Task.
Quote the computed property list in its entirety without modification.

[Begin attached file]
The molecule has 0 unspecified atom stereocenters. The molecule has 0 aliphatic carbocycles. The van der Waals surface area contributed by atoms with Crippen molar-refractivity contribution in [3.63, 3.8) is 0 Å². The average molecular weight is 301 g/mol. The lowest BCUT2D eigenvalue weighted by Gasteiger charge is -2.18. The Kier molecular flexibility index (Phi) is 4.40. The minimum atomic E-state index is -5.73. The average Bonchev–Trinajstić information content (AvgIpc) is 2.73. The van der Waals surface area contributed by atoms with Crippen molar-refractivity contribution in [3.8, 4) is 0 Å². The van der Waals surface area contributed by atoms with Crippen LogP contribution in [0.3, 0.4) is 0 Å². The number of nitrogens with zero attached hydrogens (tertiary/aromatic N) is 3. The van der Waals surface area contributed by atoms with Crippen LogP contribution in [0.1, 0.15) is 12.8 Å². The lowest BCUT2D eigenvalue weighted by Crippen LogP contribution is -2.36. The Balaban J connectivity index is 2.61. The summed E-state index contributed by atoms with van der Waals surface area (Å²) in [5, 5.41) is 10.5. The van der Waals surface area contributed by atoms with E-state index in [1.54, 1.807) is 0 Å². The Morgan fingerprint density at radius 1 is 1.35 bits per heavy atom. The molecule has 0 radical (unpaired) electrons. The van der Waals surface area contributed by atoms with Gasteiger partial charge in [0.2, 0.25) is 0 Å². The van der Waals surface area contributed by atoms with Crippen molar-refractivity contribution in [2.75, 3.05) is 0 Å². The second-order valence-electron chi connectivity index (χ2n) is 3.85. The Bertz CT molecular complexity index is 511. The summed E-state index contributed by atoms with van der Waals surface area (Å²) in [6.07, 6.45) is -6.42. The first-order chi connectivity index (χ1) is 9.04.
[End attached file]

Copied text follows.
The molecule has 0 unspecified atom stereocenters. The molecule has 0 aliphatic carbocycles. The van der Waals surface area contributed by atoms with Crippen molar-refractivity contribution in [3.63, 3.8) is 0 Å². The average molecular weight is 301 g/mol. The lowest BCUT2D eigenvalue weighted by Gasteiger charge is -2.18. The Kier molecular flexibility index (Phi) is 4.40. The minimum atomic E-state index is -5.73. The average Bonchev–Trinajstić information content (AvgIpc) is 2.73. The van der Waals surface area contributed by atoms with Crippen molar-refractivity contribution in [3.8, 4) is 0 Å². The van der Waals surface area contributed by atoms with Crippen LogP contribution in [0.3, 0.4) is 0 Å². The number of nitrogens with zero attached hydrogens (tertiary/aromatic N) is 3. The van der Waals surface area contributed by atoms with Crippen LogP contribution in [0.1, 0.15) is 12.8 Å². The lowest BCUT2D eigenvalue weighted by Crippen LogP contribution is -2.36. The Balaban J connectivity index is 2.61. The summed E-state index contributed by atoms with van der Waals surface area (Å²) in [5, 5.41) is 10.5. The van der Waals surface area contributed by atoms with E-state index in [1.54, 1.807) is 0 Å². The Morgan fingerprint density at radius 1 is 1.35 bits per heavy atom. The molecule has 0 radical (unpaired) electrons. The van der Waals surface area contributed by atoms with Gasteiger partial charge in [0.2, 0.25) is 0 Å². The van der Waals surface area contributed by atoms with Crippen molar-refractivity contribution in [2.75, 3.05) is 0 Å². The second-order valence-electron chi connectivity index (χ2n) is 3.85. The Bertz CT molecular complexity index is 511. The summed E-state index contributed by atoms with van der Waals surface area (Å²) in [6.07, 6.45) is -6.42. The first-order chi connectivity index (χ1) is 9.04.